Now, I like my steaks still screaming in bloody agony.  Rare normally equates to 3-4 minutes per side. Medium rare would probably be more like 5 per side.  More well done than that — what are you, a communist?  Again, this is assuming a Doug-sized thickness.*  If your cuts are more like 2 inches, add time accordingly.  If it’s an inch or less, you may want to go as short as 2 minutes. 

When the second side is done, pull the skillet out (with pot-holders or a towel or something… you would think I wouldn’t have to include this instruction but I proved myself wrong one painful night) and let the steaks sit for 8 minutes.  This is important.  It is still cooking in there, don’t mess with it.  Don’t slice into it and check it.  Just let it sit there.  Don’t even look at it the wrong way, okay?

In all seriousness, this technique has never failed me.  It produces a juicy, tender, tasty-as-hell steak every single time.  I would add this caveat, though:  I utilize this method when cooking one steak for myself or two for me and my wife.  This past November I tried to cook six at a time at a lake party.  That got a little hairy, mostly because of the different cuts of beef and different temperature preferences of everyone involved.  Next time the old grill might be the way to go, since, while less precise, it doesn’t require you to open and close oven doors and slide the meat in and out.*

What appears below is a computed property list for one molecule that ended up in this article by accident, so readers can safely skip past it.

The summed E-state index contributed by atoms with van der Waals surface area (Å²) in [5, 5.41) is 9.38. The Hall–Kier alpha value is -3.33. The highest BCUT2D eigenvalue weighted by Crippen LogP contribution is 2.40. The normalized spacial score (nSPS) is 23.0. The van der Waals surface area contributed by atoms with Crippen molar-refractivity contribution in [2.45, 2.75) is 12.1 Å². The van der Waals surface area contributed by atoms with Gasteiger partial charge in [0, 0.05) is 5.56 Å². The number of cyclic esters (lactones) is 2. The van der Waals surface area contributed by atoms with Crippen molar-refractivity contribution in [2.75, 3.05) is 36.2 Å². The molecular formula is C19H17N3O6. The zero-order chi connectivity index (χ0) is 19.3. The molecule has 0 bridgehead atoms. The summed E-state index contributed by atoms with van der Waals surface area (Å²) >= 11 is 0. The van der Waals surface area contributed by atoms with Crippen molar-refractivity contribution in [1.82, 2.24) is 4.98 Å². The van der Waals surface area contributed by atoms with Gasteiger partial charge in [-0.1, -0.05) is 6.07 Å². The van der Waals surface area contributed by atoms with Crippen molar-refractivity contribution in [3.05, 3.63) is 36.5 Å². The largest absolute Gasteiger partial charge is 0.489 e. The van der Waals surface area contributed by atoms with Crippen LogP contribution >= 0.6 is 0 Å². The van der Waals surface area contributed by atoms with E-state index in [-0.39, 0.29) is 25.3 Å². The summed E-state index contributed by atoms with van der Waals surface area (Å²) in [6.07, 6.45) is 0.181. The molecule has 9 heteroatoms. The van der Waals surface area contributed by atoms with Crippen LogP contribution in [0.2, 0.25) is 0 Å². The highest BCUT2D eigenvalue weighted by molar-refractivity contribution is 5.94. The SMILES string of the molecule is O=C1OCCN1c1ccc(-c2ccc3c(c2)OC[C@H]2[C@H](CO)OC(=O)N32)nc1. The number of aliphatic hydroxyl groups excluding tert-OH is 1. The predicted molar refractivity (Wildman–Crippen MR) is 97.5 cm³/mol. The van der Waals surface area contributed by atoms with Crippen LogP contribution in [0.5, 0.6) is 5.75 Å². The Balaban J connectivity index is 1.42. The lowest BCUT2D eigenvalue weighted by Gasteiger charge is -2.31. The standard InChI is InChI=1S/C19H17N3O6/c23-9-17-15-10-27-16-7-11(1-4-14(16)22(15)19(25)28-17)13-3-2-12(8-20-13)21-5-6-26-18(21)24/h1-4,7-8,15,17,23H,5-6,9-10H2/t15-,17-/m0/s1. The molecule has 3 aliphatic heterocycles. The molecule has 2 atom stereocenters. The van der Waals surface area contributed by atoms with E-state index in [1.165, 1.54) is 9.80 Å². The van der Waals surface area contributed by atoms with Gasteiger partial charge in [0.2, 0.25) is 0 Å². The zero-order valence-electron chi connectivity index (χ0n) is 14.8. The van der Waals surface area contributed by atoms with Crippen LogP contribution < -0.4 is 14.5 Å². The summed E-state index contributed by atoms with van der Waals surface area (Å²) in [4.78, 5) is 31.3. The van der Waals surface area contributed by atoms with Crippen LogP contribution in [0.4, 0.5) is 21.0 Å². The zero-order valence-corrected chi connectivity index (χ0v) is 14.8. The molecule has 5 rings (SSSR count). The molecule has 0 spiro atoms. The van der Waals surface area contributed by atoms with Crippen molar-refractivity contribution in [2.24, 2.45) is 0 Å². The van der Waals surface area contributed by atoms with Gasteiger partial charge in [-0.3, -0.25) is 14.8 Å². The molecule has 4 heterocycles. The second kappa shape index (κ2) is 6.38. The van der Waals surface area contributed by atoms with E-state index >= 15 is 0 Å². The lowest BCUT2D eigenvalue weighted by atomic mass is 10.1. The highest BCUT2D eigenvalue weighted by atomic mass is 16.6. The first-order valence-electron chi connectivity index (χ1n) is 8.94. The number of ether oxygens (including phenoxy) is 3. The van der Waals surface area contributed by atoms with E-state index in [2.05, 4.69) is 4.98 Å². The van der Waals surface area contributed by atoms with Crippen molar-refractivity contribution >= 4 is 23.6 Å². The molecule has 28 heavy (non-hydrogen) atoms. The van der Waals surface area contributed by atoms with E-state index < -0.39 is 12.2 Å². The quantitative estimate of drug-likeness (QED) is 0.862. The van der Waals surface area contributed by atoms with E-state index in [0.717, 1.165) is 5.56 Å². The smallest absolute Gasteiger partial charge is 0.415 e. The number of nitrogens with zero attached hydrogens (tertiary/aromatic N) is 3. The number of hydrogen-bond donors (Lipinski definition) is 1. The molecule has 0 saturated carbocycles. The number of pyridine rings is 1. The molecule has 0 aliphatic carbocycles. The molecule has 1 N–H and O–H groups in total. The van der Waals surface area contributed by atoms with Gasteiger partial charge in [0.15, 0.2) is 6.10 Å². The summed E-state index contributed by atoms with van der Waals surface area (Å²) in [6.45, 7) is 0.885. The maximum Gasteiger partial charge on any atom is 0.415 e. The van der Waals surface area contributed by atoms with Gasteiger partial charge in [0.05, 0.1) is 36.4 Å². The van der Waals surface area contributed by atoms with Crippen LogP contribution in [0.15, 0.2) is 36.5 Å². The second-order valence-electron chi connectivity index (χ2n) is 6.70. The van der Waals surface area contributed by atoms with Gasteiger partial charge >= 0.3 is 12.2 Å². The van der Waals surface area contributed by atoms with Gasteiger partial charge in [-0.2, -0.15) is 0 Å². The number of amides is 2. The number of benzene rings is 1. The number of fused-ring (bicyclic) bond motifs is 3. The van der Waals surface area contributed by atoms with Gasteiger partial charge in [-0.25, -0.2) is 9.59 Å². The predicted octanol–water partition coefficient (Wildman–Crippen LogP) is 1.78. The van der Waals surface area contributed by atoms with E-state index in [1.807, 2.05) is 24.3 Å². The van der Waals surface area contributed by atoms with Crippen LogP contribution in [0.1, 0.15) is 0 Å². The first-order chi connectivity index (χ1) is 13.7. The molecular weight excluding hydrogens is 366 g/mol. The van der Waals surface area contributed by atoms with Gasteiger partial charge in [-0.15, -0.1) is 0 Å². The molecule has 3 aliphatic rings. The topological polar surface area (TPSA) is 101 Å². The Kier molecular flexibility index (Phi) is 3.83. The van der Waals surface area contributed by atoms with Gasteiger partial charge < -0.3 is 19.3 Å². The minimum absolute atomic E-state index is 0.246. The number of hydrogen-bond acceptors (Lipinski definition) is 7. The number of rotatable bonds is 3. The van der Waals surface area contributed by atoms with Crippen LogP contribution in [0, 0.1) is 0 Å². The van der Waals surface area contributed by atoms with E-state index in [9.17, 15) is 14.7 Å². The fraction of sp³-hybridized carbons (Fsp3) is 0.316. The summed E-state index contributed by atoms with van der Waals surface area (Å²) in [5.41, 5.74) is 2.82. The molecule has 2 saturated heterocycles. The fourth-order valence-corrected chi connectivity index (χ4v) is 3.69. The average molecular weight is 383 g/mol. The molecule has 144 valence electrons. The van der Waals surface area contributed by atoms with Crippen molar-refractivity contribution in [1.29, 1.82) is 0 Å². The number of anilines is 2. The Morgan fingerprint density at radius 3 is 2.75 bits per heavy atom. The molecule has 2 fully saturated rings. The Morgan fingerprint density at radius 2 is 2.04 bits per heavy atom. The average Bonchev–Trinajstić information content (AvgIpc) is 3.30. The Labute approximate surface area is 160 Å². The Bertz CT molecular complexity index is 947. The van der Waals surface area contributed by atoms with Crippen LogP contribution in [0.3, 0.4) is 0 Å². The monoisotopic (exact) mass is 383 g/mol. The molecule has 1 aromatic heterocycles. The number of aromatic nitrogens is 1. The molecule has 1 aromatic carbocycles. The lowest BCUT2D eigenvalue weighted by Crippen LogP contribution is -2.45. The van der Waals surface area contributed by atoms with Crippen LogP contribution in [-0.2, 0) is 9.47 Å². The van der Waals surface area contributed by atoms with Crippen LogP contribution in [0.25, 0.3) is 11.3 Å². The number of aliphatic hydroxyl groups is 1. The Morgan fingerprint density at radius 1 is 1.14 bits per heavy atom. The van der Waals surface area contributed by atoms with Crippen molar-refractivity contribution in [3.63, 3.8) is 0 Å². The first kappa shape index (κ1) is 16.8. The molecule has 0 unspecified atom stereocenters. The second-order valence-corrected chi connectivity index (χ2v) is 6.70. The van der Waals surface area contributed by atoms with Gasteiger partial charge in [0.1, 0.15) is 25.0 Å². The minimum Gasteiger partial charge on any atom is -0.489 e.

To recap: 

1-2 16 oz. bison ribeyes (substitute your favorite)
warm to room temperature
preheat oven to max
lots of salt
lots of pepper
heat skillet, max for 5-7 mins
add steaks to skillet and immediately…
bake for 4 mins, turn, additional 4 mins
let sit 8 mins
enjoy

* Note: any hint of meat-themed sexual innuendo is totally and completely unintentional.  Shame on you.

Revisiting Infinite Jest

In the summer of 2009, I settled in to the massive undertaking that is reading the late David Foster Wallace’s Infinite Jest